GOOD

Hacking for Good: Coders and Community Workers Unite in San Francisco

How can tech wiz kids help the poor? Build products with their needs in mind.

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The tech sector faces a Big Pharma kind of problem. Drug-makers have plenty of incentive to cure first-world ailments because those customers can pay big bucks for even non-vital drugs—Viagra being the classic example—but there’s scant profit in ending diseases that only affect the poor, like polio. Technology is the same way, but a group of Bay Area optimists believe goodwill and pro bono work can bridge the incentive gap.


Lillian Mark is one of those optimists. She is the operations manager at Glide, a community group with a half-century of experience helping the homeless and working class in San Francisco. Mark knows her clients and what they’ll use in terms of technology, but she doesn’t have the chance to work closely with the technology community, even though the sectors’ leading lights are headquartered in her backyard.

Now, though, there’s plan to tap a San Francisco’s tech talent for social good. The project is called Creative Currency, and it starts with a hackathon-style brainstorming event at the end of April. It takes the (unfortunately) unusual step of including community workers and non-tech social service experts on teams with the coders, designers, and business plan gurus. The teams will pick several community-level problems to solve for the residents of the Central Market District, which has one of the highest rates of poverty in the Bay Area—31 percent of the 39,000 residents earn less than $15,000 per year, and only 54 percent are employed.

A smartphone app isn’t going to solve homelessness, but maybe the hotshots who build apps can drum up something to help Glide’s clients. First, the techies must work with Mark and her peers to begin to understand how a homeless person might benefit from a mobile phone app—or, more likely, from a database management system for shelters that more efficiently tracks available beds each night.

Marks has brainstormed about creating digital signs for homeless people (who often wait hours to find out if they will get a bed) to see real-time information on the probability they’ll be served today, so they can spend less time on line and more in a job training class. “We have the idea, we need the resources, we need the technology to implement it,” Mark says.

“For everyone, it’s a bit of experiment,” says Cory Smith, CEO of the Hub Bay Area, an incubator and coworking space for social enterprises. The Hub is facilitating the collaboration along with 20 community groups, the City of San Francisco’s Office of Innovation, the Gray Area Foundation for the Arts, and American Express.

Smith’s organization can offer the skills of more than 1,000 social entrepreneurs with some serious tech chops business chops. Smith sensed they wanted a way to put that talent to use locally, “to work on projects that benefit society.” So they teamed up with GAFFTA, a techie group experienced in running hackathons, to come up with a plan to take a tech startup approach to local problems for the poor.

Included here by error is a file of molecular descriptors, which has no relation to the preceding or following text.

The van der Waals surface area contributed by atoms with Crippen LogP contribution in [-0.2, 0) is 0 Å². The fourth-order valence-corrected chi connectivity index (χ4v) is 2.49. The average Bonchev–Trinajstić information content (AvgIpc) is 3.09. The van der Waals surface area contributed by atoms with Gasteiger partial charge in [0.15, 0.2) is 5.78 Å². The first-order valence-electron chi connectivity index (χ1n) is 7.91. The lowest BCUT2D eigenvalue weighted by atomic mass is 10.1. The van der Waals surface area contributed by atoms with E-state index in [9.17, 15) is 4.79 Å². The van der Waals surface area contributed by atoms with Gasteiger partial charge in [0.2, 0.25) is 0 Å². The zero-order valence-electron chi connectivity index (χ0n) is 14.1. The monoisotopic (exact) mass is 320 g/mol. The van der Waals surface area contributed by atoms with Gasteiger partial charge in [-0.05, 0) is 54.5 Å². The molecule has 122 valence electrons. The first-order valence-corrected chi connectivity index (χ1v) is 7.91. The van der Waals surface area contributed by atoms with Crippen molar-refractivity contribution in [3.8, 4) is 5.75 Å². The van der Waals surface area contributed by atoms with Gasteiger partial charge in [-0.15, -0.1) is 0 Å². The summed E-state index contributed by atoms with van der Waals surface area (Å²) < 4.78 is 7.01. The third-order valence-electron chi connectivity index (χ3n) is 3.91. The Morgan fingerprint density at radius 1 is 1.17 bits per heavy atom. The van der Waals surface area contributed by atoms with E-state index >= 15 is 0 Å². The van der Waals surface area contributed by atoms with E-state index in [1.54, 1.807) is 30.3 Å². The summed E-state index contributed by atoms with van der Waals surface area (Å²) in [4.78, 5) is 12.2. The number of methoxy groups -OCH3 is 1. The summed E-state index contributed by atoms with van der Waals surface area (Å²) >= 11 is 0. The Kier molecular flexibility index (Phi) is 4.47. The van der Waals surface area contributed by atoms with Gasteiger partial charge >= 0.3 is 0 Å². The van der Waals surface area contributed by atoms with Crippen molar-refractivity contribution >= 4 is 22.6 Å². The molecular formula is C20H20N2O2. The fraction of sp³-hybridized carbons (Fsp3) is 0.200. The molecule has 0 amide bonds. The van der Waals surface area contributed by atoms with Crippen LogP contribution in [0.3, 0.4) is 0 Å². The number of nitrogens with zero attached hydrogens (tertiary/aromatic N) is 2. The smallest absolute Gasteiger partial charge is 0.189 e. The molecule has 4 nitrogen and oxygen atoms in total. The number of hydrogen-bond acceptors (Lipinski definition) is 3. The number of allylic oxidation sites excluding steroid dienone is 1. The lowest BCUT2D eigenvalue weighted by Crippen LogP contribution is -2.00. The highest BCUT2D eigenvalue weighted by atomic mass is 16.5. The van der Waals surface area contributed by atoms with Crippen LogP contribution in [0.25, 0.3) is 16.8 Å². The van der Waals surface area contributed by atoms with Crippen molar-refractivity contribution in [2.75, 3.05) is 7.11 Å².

The idea is to tap all the new tools out of the tech community—like crowdfunding, crowdsourcing, user-centered design, data mining and so forth—on behalf of community groups that lack the time or resources to iterate and experiment like a startup. Creative Currency will take the hackathon model and follows it six or nine months down the road. Teams will show off their progress at a demo day “several months” from now, and the best projects will share $15,000 in seed money in October.

The risk of flopping in this type of front-loaded project arises if the talent quits midway through. Entrepreneurs get busy, especially if their real companies start taking off. Staff at the Hub and GAFFTA say they’re staying involved after the hackathon to support the teams, and if necessary, to replace team members who drop out with someone else from the social enterprise community.

The organizers are particularly excited about the potential for mobile money projects, which have seen success in the developing world but haven’t made it in the U.S. American Express is offering access to its new mobile wallet system, Serve, which lets a users who lack credit cards swipe through transactions and take advantage of most of the benefits of traditional bank account, hopefully gaining access to the financial services that could put them back on their feet in the process. “We believe these new services enabled by digital platforms actually can open up tremendous opportunity for different income levels,” says Dan Schulman, Amex's group president of enterprise growth.

As the teams move from brainstorming to idea to creating actual products for the poor, it remains to be seen whether the hackathon can evolve into something with consistent follow-through instead of a nerd party for tech startup junkies. For now, the people involved in Creative Currency are happy just to be talking to each other, especially the community groups.

“[It’s] a huge mobilization of a lot of great minds and great hearts,” says Lilian Mark of Glide. “Being a part of that conversation is very valuable.”

Photo courtesy of Creative Currency

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